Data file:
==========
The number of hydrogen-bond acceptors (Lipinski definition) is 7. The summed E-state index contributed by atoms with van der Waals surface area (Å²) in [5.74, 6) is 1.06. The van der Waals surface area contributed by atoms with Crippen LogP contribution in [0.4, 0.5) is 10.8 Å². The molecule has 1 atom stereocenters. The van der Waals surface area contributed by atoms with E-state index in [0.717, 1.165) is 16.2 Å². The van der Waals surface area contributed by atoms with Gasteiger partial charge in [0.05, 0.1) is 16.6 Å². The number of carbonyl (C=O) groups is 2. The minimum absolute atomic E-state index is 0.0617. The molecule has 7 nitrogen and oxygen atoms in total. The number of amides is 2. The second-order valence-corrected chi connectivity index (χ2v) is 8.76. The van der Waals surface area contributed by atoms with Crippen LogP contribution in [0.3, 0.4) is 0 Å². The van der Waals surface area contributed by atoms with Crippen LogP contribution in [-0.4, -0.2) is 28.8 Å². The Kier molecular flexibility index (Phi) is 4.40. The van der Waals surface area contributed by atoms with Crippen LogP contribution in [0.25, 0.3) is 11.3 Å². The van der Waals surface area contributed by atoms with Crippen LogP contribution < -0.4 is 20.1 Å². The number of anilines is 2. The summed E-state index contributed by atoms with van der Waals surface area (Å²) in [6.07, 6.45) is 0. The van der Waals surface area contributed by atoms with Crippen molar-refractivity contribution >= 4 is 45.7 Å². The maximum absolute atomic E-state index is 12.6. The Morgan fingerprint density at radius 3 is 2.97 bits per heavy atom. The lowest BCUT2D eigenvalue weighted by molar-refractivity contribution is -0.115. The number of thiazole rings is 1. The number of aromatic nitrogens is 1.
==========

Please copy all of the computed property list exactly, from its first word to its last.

The number of hydrogen-bond acceptors (Lipinski definition) is 7. The summed E-state index contributed by atoms with van der Waals surface area (Å²) in [5.74, 6) is 1.06. The van der Waals surface area contributed by atoms with Crippen LogP contribution in [0.4, 0.5) is 10.8 Å². The molecule has 1 atom stereocenters. The van der Waals surface area contributed by atoms with E-state index in [0.717, 1.165) is 16.2 Å². The van der Waals surface area contributed by atoms with Gasteiger partial charge in [0.05, 0.1) is 16.6 Å². The number of carbonyl (C=O) groups is 2. The minimum absolute atomic E-state index is 0.0617. The molecule has 7 nitrogen and oxygen atoms in total. The number of amides is 2. The second-order valence-corrected chi connectivity index (χ2v) is 8.76. The van der Waals surface area contributed by atoms with Crippen LogP contribution in [0.3, 0.4) is 0 Å². The van der Waals surface area contributed by atoms with Crippen LogP contribution in [-0.4, -0.2) is 28.8 Å². The Kier molecular flexibility index (Phi) is 4.40. The van der Waals surface area contributed by atoms with Crippen LogP contribution in [0.25, 0.3) is 11.3 Å². The van der Waals surface area contributed by atoms with Crippen LogP contribution < -0.4 is 20.1 Å². The number of anilines is 2. The summed E-state index contributed by atoms with van der Waals surface area (Å²) in [6.07, 6.45) is 0. The van der Waals surface area contributed by atoms with Crippen molar-refractivity contribution >= 4 is 45.7 Å². The maximum absolute atomic E-state index is 12.6. The Morgan fingerprint density at radius 3 is 2.97 bits per heavy atom. The lowest BCUT2D eigenvalue weighted by molar-refractivity contribution is -0.115. The number of thiazole rings is 1. The number of aromatic nitrogens is 1.